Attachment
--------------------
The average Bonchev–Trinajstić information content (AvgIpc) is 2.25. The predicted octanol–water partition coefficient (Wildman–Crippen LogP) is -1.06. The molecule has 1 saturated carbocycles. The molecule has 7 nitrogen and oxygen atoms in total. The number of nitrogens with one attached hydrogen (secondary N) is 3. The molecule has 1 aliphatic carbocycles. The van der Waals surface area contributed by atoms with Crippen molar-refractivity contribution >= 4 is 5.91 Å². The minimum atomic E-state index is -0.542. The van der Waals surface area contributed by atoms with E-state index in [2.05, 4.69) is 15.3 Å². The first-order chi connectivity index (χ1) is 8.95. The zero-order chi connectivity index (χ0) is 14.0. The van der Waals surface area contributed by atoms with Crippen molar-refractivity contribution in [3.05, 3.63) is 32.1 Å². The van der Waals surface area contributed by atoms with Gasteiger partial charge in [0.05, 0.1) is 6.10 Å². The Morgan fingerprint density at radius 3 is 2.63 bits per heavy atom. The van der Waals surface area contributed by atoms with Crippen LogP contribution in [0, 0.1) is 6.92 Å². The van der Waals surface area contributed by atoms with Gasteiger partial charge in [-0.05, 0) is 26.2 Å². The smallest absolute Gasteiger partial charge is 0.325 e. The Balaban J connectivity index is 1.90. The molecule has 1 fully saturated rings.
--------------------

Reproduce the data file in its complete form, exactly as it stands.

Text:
The average Bonchev–Trinajstić information content (AvgIpc) is 2.25. The predicted octanol–water partition coefficient (Wildman–Crippen LogP) is -1.06. The molecule has 1 saturated carbocycles. The molecule has 7 nitrogen and oxygen atoms in total. The number of nitrogens with one attached hydrogen (secondary N) is 3. The molecule has 1 aliphatic carbocycles. The van der Waals surface area contributed by atoms with Crippen molar-refractivity contribution >= 4 is 5.91 Å². The minimum atomic E-state index is -0.542. The van der Waals surface area contributed by atoms with E-state index in [2.05, 4.69) is 15.3 Å². The first-order chi connectivity index (χ1) is 8.95. The zero-order chi connectivity index (χ0) is 14.0. The van der Waals surface area contributed by atoms with Crippen molar-refractivity contribution in [3.05, 3.63) is 32.1 Å². The van der Waals surface area contributed by atoms with Gasteiger partial charge in [0.05, 0.1) is 6.10 Å². The Morgan fingerprint density at radius 3 is 2.63 bits per heavy atom. The van der Waals surface area contributed by atoms with Crippen LogP contribution in [0, 0.1) is 6.92 Å². The van der Waals surface area contributed by atoms with Gasteiger partial charge in [-0.05, 0) is 26.2 Å². The smallest absolute Gasteiger partial charge is 0.325 e. The Balaban J connectivity index is 1.90. The molecule has 1 fully saturated rings.